Zombies are the middle children of the otherworldly family. Vampires are the oldest brother who gets to have a room in the attic, all tripped out with a disco ball and shag carpet. Werewolves are the youngest, the babies, always getting pinched and told they're cute. With all that attention stolen away from the middle child zombie, no wonder she shuffles off grumbling, "Marsha, Marsha, Marsha."

- Kevin James Breaux

Monday, December 17, 2012


 I know a little about African American cinema but I never had a clue about the amount of films that had been produced since the early days of cinema until I opened the pages of John Kisch and Edward Mapp’s book A Separate Cinema: Fifty Years of Black Cast Posters.  Being a poster book its aim is to showcase posters and artwork from long forgotten films (both shorts and features) from the ‘20s to present day (although mostly focusing on the early days of cinema) and well as present a glimpse into the evolution of African American cinema.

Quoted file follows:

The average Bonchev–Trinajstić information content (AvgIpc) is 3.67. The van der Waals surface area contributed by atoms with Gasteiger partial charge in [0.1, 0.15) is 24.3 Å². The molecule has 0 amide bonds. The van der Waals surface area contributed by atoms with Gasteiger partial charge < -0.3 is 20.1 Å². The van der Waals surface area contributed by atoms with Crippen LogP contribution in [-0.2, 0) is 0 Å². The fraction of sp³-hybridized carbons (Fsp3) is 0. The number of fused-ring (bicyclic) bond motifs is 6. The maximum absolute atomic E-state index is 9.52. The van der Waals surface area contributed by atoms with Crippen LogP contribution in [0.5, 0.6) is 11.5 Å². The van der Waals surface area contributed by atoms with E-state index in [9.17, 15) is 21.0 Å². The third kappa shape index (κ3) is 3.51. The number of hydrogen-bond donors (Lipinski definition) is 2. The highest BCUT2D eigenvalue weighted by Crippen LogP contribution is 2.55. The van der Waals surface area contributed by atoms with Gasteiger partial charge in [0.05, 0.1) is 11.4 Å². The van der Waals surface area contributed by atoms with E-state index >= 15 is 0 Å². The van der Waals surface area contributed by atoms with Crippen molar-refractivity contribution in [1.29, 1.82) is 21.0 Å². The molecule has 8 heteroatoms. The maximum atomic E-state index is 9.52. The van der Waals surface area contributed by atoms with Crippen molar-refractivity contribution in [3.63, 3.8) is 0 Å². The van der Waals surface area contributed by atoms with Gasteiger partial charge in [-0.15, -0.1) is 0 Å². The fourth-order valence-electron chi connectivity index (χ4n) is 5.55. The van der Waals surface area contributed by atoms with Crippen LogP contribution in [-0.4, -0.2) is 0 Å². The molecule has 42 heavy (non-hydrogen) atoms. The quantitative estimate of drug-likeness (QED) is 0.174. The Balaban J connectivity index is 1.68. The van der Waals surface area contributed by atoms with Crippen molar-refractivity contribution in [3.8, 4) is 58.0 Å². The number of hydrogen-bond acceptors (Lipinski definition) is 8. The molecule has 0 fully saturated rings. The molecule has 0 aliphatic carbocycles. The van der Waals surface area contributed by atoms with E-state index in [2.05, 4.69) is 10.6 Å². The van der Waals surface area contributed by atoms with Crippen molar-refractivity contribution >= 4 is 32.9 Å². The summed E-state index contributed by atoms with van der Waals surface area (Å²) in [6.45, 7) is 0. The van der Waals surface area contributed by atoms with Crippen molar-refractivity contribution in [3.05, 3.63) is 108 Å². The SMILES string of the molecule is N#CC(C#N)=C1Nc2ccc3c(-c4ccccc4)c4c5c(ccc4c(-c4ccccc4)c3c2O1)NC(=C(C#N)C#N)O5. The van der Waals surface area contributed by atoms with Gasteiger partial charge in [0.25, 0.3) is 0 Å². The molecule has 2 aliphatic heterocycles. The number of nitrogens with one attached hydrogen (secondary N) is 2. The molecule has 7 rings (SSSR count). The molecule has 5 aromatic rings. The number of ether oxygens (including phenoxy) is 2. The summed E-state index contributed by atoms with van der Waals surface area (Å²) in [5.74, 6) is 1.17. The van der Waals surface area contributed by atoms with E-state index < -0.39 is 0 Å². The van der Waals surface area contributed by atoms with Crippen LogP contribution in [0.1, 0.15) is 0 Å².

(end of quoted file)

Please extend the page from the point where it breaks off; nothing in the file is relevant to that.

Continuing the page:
The book is not only a document of history but also a look into the evolution of popular film with audiences.  The posters are broken up into sections based on these popular genres such as “Harlem Goes West,” “Comic, Coon, or Buffoon,” “Bronze Femmes Fatales,” “African Atrocity,” and “Pint-Sized Jesters,’ to name but a few.  The book also offers alternative posters from the more popular films as well as alternate posters from other countries.  It’s a treasure trove of artwork from different styles and different eras.

To add to the enjoyment of the book is a preface from Spike Lee – a hug advocate for African American cinema and its preservation.  Also Donald Bogle provides the introduction to the book which is a history lesson and background for African American cinema and its effect on a culture and the film industry as a whole.  Bogle’s introduction puts the whole book in perspective and adds to the enjoyment of the book.

With over a 150 pages of posters and artwork collecting all of this in one place was a massive undertaking and add to that that many of the early films have been lost and you have one of the best books of this kind.  This is not just a book for lovers of African American films and studies but for film historians and artist alike (as the posters represent some of the most interesting early African American artwork).

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